•  In boys with bilateral, nonpalpable testes who do not have congenital adrenal hyperplasia (CAH), consider measuring Müllerian inhibiting substance (MIS or anti-Müllerian hormone [AMH]) level), and consider additional hormone testing, to evaluate for anorchia.
  • In boys with retractile testes, assess the position of the testes at least annually to monitor for secondary ascent.

The AUA guidelines recommend against the use of hormonal therapy to induce testicular descent, due to low response rates and lack of evidence for long-term efficacy. AUA recommendations for treatment by surgical specialists are as follows:

  • If spontaneous testicular descent has not occurred by 6 months (corrected for gestational age), perform surgery within the next year. \
  •  In prepubertal boys with palpable, cryptorchid testes, perform scrotal or inguinal orchidopexy.
  • In prepubertal boys with nonpalpable testes, perform examination under anesthesia to reassess for palpability of testes. If nonpalpable, surgical exploration—and, if indicated, abdominal orchidopexy—should be performed.
  • At the time of exploration for a nonpalpable testis in boys, identify the status of the testicular vessels to help determine the next course of action.
  • In boys with a normal contralateral testis, consider performing orchiectomy (removal of the undescended testis) if a boy has a normal contralateral testis and either very short testicular vessels and vas deferens, dysmorphic or very hypoplastic testis, or postpubertal age.

The AUA advises that providers should counsel boys with a history of cryptorchidism and/or monorchidism, and their parents, regarding potential long-term risks and provide education on infertility and cancer risk.

European guidelines

Guidelines on cryptorchidism from the European Association of Urology and the European Society for Paediatric Urology include the following recommendations[58] :

  • Do not offer medical or surgical treatment to boys with retractile testes, but follow up closely until puberty.
  • Offer surgical orchidolysis and orchidopexy before the age of 12 months, and by 18 months at the latest.
  • Evaluate male neonates with bilateral non-palpable testes for possible DSDs.
  • Perform a diagnostic laparoscopy to locate an intra-abdominal testicle.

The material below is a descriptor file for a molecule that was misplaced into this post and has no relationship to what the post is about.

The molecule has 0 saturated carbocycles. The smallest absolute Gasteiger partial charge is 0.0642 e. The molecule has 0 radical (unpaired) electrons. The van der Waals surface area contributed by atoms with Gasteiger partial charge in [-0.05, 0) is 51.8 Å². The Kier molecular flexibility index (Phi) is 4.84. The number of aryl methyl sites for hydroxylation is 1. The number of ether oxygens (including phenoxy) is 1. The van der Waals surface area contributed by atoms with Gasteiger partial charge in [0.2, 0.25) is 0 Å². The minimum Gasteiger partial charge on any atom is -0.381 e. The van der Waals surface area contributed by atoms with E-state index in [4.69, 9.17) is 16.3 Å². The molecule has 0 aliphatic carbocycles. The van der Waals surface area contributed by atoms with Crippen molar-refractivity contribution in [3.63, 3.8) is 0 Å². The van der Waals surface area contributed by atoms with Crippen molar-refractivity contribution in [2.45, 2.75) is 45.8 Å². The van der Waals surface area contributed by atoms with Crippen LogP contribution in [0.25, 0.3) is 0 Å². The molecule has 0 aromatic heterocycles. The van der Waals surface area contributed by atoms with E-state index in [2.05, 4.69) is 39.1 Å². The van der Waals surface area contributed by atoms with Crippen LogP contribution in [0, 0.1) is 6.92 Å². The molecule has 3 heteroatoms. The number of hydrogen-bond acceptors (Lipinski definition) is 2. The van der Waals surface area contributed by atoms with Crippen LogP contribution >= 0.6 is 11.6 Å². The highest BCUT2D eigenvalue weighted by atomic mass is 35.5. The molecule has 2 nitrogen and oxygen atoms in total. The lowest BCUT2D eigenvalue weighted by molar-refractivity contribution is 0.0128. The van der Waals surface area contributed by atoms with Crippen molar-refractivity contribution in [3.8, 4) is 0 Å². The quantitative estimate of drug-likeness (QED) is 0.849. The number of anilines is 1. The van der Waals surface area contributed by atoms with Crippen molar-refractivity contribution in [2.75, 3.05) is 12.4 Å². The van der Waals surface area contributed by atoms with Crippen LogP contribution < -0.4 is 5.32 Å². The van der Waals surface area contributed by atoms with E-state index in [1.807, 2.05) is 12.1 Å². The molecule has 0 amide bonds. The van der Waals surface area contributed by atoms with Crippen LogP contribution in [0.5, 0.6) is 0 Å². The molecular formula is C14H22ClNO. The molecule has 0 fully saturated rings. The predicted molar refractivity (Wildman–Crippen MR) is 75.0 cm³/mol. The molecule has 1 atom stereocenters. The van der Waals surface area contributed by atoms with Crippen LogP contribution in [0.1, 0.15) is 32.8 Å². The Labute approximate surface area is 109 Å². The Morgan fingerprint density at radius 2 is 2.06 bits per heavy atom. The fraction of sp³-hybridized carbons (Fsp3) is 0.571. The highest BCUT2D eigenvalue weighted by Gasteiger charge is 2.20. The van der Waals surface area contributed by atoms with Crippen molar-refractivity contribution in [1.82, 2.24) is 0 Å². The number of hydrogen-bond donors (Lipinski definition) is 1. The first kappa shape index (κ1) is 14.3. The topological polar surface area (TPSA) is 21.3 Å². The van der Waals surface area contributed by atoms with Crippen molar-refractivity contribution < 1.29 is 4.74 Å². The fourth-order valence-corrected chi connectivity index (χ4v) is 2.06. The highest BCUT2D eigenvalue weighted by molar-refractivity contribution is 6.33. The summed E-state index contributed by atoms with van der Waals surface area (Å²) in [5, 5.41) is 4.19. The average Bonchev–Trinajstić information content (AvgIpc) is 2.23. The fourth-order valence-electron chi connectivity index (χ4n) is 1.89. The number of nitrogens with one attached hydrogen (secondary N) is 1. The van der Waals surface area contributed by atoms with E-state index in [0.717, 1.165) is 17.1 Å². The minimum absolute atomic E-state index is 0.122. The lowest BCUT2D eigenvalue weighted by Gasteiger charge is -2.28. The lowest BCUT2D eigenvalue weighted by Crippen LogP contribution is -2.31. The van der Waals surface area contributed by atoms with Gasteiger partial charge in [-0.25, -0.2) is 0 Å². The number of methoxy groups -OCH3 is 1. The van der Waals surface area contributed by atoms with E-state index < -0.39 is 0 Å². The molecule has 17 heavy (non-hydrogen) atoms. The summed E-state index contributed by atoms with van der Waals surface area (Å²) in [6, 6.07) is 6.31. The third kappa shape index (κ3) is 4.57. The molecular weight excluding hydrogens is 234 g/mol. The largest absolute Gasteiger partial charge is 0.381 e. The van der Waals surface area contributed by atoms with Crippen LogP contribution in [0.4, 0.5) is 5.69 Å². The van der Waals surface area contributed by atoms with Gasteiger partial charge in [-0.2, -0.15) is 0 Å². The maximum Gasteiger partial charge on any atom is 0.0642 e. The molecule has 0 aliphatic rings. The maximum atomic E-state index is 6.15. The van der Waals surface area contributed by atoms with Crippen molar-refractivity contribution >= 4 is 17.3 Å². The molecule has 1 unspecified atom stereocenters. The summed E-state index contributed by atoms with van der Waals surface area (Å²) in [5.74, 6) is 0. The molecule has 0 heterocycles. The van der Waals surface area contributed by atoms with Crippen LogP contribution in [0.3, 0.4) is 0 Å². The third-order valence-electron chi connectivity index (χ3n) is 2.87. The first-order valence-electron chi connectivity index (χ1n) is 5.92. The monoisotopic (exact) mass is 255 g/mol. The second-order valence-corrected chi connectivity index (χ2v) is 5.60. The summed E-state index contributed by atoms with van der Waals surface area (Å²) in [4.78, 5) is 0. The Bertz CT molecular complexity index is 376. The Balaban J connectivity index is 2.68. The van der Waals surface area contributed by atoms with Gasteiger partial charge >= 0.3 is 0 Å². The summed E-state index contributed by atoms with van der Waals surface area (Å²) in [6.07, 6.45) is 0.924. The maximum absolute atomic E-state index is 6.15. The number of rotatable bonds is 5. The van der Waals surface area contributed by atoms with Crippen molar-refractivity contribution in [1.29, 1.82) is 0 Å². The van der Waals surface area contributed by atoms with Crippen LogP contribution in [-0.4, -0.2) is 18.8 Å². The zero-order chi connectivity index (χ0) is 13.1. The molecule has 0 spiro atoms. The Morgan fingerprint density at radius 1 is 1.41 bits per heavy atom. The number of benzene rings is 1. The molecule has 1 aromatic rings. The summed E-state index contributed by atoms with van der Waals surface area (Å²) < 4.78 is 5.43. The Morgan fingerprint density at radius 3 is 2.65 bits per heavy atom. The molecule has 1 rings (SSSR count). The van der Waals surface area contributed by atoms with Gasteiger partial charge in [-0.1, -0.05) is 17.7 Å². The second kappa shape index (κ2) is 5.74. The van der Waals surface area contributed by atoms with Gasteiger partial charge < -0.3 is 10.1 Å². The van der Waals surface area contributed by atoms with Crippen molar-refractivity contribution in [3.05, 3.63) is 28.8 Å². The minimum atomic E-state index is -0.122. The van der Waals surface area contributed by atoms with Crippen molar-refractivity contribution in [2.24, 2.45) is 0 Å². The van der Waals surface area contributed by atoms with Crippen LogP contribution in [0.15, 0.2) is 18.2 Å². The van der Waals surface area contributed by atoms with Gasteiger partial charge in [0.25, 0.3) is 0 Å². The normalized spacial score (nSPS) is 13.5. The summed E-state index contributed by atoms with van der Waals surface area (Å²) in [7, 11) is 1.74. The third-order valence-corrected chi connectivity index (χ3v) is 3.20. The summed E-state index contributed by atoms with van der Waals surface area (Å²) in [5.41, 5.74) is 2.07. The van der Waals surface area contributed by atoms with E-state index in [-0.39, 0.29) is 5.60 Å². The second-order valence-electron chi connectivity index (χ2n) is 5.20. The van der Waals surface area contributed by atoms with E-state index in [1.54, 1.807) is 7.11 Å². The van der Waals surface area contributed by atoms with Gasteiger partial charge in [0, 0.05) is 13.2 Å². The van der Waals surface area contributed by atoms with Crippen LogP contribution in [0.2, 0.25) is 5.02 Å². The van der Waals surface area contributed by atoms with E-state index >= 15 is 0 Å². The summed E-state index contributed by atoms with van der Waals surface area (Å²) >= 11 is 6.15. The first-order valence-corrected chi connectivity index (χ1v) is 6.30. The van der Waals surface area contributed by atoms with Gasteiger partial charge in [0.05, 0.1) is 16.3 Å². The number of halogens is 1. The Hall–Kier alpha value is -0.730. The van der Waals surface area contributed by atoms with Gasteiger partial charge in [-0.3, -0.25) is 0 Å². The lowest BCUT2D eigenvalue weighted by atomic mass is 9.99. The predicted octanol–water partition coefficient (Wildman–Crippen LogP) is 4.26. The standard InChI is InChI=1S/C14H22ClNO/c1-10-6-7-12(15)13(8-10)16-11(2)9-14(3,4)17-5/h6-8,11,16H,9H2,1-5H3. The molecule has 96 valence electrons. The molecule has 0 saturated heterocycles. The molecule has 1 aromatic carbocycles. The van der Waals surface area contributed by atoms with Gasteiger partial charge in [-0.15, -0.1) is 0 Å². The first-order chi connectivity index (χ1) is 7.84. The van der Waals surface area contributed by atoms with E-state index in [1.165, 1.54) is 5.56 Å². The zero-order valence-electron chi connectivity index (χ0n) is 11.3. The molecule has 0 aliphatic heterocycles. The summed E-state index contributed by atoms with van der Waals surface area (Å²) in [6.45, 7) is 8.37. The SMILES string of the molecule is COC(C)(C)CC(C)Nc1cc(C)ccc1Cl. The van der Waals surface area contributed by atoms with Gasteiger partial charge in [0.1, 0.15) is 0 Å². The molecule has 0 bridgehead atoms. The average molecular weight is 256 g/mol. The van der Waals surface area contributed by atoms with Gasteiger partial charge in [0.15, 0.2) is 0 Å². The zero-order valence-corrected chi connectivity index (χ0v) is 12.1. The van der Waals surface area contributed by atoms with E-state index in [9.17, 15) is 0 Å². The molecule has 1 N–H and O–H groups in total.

• Hormonal therapy in unilateral undescended testes is of no benefit for future paternity.
  • In cases of bilateral undescended testes, consider offering endocrine treatment to possibly improve further fertility potential.
  • For an undescended testis in a post-pubertal boy or older who has a normal contralateral testis, discuss removal with the patient/parents because of the theoretical risk of a later malignancy.

Questions & Answers


What is cryptorchidism?

What are the AUA guidelines on cryptorchidism?

When was cryptorchidism first identified?

What is the pathophysiology of cryptorchidism?

What is the prevalence of cryptorchidism?

What causes cryptorchidism?

Which physical findings are characteristic of cryptorchidism?

Which testicular findings are characteristic of cryptorchidism?

Which anomalies and conditions are associated with cryptorchidism?

What is included in the medical history of cryptorchidism?

What is the focus of prenatal history of cryptorchidism?

What is the focus of family history of cryptorchidism?

What is included in the physical exam of cryptorchidism?

When is treatment of cryptorchidism indicated?

How is cryptorchidism treated in postpubertal men?

What is the anatomy of the testis relative to cryptorchidism?


What is the role of lab testing in the workup of cryptorchidism?

What is the role of imaging studies in the workup of cryptorchidism?


How is cryptorchidism treated?

What is the role of primary hormonal therapy in the treatment of cryptorchidism?

What is the role of human chorionic gonadotropin (hCG) in the treatment of cryptorchidism?

What is the role of gonadotropin-releasing hormone (GnRH) in the treatment of cryptorchidism?

What is the role of surgery in the treatment of cryptorchidism?

What are the location-based success rates for the surgical treatment of cryptorchidism?

What is the efficacy of surgery for cryptorchidism?

What is included in the preoperative care of cryptorchidism prior to orchiopexy?

How is the patient positioned for orchiopexy to treat cryptorchidism?

How is surgery performed for the treatment of cryptorchidism with palpable testis?

What are the surgical options for treatment of cryptorchidism with nonpalpable testis?

How is laparoscopic treatment of cryptorchidism performed?

How is standard abdominal orchiopexy performed for the treatment of cryptorchidism with nonpalpable testis?

What is the efficacy of surgical treatments for cryptorchidism with nonpalpable testis?

What is included in postoperative care following orchiopexy cryptorchidism?

What is included in the long-term monitoring of cryptorchidism?

What are the possible complications of orchiopexy for the treatment of cryptorchidism?

What are the possible complications of laparoscopy for the treatment of cryptorchidism?

How is the increased risk of testis cancer managed in cryptorchidism?

How is the increased risk of infertility managed in cryptorchidism?

What is the role of inhibin b in the treatment of cryptorchidism?

What is the role of genetics in the etiology of cryptorchidism?

What is the role of cryptorchidism in intersexuality?


What are the AUA diagnostic guidelines for cryptorchidism?

What are the AUA treatment guidelines for cryptorchidism?

What are the European guidelines on cryptorchidism?